Kori Bustard

Ardeotis kori

Last updated: February 26, 2022
Verified by: AZ Animals Staff
Image Credit Andrew Molinaro/Shutterstock.com

It's easily identified by its crest, large size, and wingspan

Kori Bustard Scientific Classification

Kingdom
Animalia
Phylum
Chordata
Class
Aves
Order
Otidiformes
Family
Otididae
Genus
Ardeotis
Scientific Name
Ardeotis kori

Read our Complete Guide to Classification of Animals.

Kori Bustard Conservation Status

Kori Bustard Locations

Kori Bustard Locations

Kori Bustard Facts

Prey
Insects, small mammals, mollusks, lizards, bird eggs, nestlings, carrion
Fun Fact
It's easily identified by its crest, large size, and wingspan
Estimated Population Size
Unknown
Biggest Threat
Livestock farming and ranching, hunting and trapping, service and utility lines
Most Distinctive Feature
Crest
Other Name(s)
Christmas turkey, Kalahari Kentucky
Wingspan
5ft 10in-7ft 3in
Incubation Period
23-24 days
Habitat
Open grasslands
Predators
Ground-dwelling predatory, carnivorous or omnivorous mammals, birds of prey
Diet
Omnivore
Type
Bird
Common Name
Kori bustard
Number Of Species
2
Location
Africa
Average Clutch Size
2
Nesting Location
Open savanna

Kori Bustard Physical Characteristics

Color
  • Brown
  • Grey
  • Black
  • White
Skin Type
Feathers
Lifespan
26-28 years
Weight
6.6-39.7lbs
Height
2.25-4.5ft
Length
2ft 11in-4ft 5in

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The Kori bustard is the largest animal able to fly, especially the male, which is heavier than the female.

This bird species is a member of the bustard family, and like all bustards, is a ground-dwelling bird. It is an opportunistic omnivore that is present in southern Africa and lives in open grassy areas. Scarce in unprotected areas, their populations have declined as a result of hunting, poisoning, bush encroachment, and agricultural development, and it is listed as a near-threatened species.

Kori Bustard Amazing Facts!

  • This species is the national bird of Botswana.
  • It is the largest bird native to Africa.
  • It spends 70% of its time on the ground.
  • Males weigh an average of 24lbs and have a wingspan of 90.5-108in.

Where To Find Kori Bustards

The kori bustard has a geographic range throughout southern Africa, but it is native to both eastern and southern areas. It is most common in Botswana and Namibia and locally common in Zimbabwe. You can find it in open grassy areas with sandy soil, and sometimes in other areas except for dense woods. When it’s in dry grasslands, it seeks shelter from the heat under groups of trees along dry watercourses. You’re most likely to find them during the breeding season, around their food sources, or near watering holes.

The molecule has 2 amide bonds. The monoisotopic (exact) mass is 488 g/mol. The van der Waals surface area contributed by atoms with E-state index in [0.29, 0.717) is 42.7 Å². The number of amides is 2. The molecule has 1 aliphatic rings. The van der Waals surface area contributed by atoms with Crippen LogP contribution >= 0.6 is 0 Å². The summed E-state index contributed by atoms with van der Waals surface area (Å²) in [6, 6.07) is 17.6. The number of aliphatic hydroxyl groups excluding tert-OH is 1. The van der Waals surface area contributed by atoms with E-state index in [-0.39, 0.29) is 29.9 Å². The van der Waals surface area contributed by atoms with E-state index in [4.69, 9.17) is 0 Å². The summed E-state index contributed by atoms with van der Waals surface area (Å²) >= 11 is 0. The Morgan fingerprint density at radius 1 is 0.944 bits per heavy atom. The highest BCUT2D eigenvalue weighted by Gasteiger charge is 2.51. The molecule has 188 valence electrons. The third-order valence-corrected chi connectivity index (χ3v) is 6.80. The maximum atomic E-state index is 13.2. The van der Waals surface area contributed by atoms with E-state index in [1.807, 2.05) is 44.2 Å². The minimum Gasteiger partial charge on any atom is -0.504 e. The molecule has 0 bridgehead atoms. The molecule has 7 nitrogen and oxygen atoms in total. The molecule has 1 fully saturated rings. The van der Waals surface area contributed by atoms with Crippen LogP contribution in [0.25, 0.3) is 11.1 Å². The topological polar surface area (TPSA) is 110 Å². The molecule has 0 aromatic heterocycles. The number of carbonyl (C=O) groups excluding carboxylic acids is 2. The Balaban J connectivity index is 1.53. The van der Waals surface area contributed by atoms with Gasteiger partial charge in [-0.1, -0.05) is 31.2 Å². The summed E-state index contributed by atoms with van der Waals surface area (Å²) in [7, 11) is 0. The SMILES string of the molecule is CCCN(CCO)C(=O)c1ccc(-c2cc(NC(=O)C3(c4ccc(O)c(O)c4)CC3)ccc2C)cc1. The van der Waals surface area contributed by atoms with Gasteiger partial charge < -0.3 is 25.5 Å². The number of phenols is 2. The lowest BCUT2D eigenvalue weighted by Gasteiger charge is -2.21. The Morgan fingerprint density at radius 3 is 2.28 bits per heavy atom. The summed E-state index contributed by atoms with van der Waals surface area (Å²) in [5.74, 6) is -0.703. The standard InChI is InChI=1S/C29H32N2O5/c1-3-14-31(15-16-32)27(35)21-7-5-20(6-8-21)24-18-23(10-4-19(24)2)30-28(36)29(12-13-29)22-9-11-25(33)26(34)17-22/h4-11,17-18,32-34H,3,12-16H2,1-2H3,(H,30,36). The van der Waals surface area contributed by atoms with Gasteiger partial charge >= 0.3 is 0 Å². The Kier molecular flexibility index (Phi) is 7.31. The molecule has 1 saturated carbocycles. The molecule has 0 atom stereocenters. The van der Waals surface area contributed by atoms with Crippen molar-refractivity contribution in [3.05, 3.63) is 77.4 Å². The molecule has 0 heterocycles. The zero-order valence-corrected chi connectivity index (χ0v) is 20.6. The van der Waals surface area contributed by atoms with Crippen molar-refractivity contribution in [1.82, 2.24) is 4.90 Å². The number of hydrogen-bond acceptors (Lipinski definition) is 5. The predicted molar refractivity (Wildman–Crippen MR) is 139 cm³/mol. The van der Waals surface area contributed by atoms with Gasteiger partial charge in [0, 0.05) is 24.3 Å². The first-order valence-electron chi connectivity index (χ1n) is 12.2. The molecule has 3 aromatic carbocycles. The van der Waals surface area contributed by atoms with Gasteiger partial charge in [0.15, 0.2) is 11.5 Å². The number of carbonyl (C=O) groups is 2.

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Nests

The kori bustard’s breeding habitat is in open savanna with light grass, trees, and shrubs, or sometimes hilly areas. Like other bustard species, the female does not make a true nest. Instead, she lays her eggs on the ground in a shallow area 12-18 in diameter. The nest is usually 13ft away from a shrub, tree, termite mound, or pile of rocks, and is hard to find unless someone accidentally stumbles upon it. She tends to use the same site for several years.

Kori Bustard Scientific Name

Kori bustards belong to the class Aves (birds). The common name of this bird species is kori bustard. It is called “Christmas turkey” in Namibia and “Kalahari Kentucky” in South Africa. The scientific name is Ardeotis kori, and in the genus Ardeotis there are four species. Its family is Otididae (bustards). Its English name of kori comes from its African name in the Setswana language, which is kgori. There are two subspecies of A. kori, A. k. kori and A. k. struthiunculus.

Kori Bustard Appearance

The main colors of the kori are brown with grey with fine black and white patterns. Its upper body and neck are greyish tan and black, followed by a black collar that goes down the sides. Its side feathers are sandy brown, black, and white. It has a black crest on the top of its head that the male has more coloring of than the female. Above each eye is a white stripe. The neck, throat, and chin are white with fine, thin black barring. The neck feathers are loose and give the appearance of a thicker neck. The belly is white, while the tail is white and brownish-grey. A large head pairs with pale yellow eyes and yellowish legs with three front-facing toes.



The male has a weight of 15.4-39.7lbs, a length of 3 ft 5 in-4 ft 5 in, a height of 23.6-47.2in (average 4.5ft), and a wingspan of 7 ft 7 in-9 ft 0 in. The female measures about 20-30% less in height and weight than the male. She has a weight of 6.6-15.4lbs with an average weight of 10.6-13.4lbs, a height of 2.25ft, a length of 2 ft 11 in-3 ft 8 in, and a wingspan of 5 ft 10 in-7 ft 3 in. She has thinner legs and a slimmer neck. When flying, this bustard species can be distinguished from Denham’s bustard and Ludwig’s bustard with the lack of white markings on its upper wings, which are totally grey.

Juvenile birds are similar in appearance to females but with more brown as well as mantle spots, plus a shorter crest and neck feathers. Male juveniles are still larger than females but are less bulky than adult males.

Kori Bustard displaying in the Kgalagadi Park, South Africa.
Kori Bustard displaying in the Kgalagadi Park, South Africa.

Braam Collins/Shutterstock.com

Kori bustard vs secretary bird

Both of these bird species are African. However, while the secretary bird is greater in height, the kori bustard is heavier, larger, and with a longer wingspan. It also has a longer, more complex digestive tract for an omnivorous diet, whereas the secretary bird eats more flesh. The secretary bird is black and white in color but like kori bustards prefers its habitat to be open grasslands. The call of each is different, with the kori bustard having a loud, growling bark, and the secretary bird having soft clucks and whistles.

Kori Bustard Behavior